Truth is, what they're doing is racist. All because they think reality and history is racist (which makes them want to correct it)

There's one valid point here (which sounds sweet, and which I don't buy as the main intention), though. That most training data is with white people. So if you want a picture of a black pirate, you might have to explicitly ask for it, as "pirate" would generate white people 90% of the time (percentage is guesswork). But I'm sure big muscles are rather rare as well, and tattoos, and disabilities. I wear glasses, but does this AI have to generate people with glasses XX% of the time in order not to offend me? But I wouldn't want that.
There's better solutions to this, like adding a checkmark which generates people based on your location, or learning user preferences over time.

But to say this is about racial equality would be lying. The AI is biased in all areas which are currently controversial, and it's basically a perfect fit with the modern left. Even with viewpoints which are so new that the majority of training data will have the opposite bias.

The emoji thing doesn't surprise me or scare me any. It's a quirk with negations. "Not X" is different from "Y", even if Y is the opposite of X.

As for solving all this: Yes, it's impossible to never offend anyone. That's not the problem we should be trying to solve. Great point that value judgements are necessarily subjective, by the way.

Also, gemini is super annoying because it's condescending, much like millennial writing is annoying and condescending. (I don't expect anyone to understand the connection, but I should write it anyway, as it's the truth).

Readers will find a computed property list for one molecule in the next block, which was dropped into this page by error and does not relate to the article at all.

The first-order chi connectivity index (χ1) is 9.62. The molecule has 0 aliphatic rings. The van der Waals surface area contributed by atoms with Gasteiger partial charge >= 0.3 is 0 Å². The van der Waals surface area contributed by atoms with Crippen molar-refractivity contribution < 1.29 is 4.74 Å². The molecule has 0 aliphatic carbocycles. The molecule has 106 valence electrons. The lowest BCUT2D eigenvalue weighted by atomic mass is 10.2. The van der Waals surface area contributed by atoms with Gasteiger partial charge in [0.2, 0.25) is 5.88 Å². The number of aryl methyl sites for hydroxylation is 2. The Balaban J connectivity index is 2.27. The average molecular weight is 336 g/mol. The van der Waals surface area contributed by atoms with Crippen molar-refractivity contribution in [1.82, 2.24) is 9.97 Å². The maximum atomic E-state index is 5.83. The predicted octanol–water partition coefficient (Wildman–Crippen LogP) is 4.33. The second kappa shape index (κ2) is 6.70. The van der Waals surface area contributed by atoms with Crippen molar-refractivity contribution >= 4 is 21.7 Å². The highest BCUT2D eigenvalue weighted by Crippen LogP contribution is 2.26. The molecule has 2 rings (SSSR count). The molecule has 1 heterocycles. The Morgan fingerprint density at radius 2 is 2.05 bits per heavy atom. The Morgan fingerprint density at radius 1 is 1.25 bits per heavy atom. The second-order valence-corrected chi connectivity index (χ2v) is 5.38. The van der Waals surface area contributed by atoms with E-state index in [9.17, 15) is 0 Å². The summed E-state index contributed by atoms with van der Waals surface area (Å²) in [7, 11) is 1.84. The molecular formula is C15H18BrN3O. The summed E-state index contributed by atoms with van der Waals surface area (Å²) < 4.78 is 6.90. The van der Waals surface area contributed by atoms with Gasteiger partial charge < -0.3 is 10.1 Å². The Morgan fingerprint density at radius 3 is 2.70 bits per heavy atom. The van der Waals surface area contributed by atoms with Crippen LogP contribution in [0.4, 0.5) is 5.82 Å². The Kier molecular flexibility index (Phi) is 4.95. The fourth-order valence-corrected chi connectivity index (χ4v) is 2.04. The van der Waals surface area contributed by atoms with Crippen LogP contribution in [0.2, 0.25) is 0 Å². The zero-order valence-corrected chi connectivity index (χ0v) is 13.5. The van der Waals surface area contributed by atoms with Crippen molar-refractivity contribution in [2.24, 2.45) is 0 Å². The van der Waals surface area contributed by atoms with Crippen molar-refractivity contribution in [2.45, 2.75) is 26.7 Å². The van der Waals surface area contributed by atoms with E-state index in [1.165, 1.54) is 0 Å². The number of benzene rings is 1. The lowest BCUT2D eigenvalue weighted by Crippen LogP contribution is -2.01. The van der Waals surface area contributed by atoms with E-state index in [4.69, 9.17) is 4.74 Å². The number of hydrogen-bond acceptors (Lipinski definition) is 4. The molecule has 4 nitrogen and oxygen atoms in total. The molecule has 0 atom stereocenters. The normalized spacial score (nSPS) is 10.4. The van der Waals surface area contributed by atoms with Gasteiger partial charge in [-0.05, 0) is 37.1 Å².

Now, lets notice how talking about these issues requires lowering ourselves to a more subjective and less useful paradigm, and that the solution is not found in this paradigm. We need a layer or two more of "meta", an outside perspective which can model the inside-perspective and fix it, so that we do not try to solve the issue from within (where it's impossible to do so)

Comment by StartAtTheEnd on Rawls's Veil of Ignorance Doesn't Make Any Sense · 2024-02-24T23:15:29.308Z · LW · GW

I think it just forces people to choose a policy which is best for the whole of society rather than just a subset of it (as people tend to choose policies which benefit whatever subset they're part of)

If you're X kind of person you might want human rights for all X. By applying the veil of ignorance, you'd have to argue "Human rights should extent to all groups, even those I now consider to be bad people" (i.e. for all X), which actually is how human rights currently work (and isn't that what makes them good?)

It's simply neutrality and equality under the law. The act of making a policy which is objective rather than subjective. It's essentially the opposite of assuming that the majority is always correct, letting them dominate and bully the minorities, and calling this process "fair" or "democracy".

It's easy for the majority to say "We're correct and whoever disagrees is a terrible person", or for a minority to say "We're being treated unfairly because the majority is evil". By not knowing which group you will belong to, you're forced to come up with a policy which considers a scope large enough to be a superset of both groups, for instance "We will decide what's correct through the scientific model, and let everyone have a voice".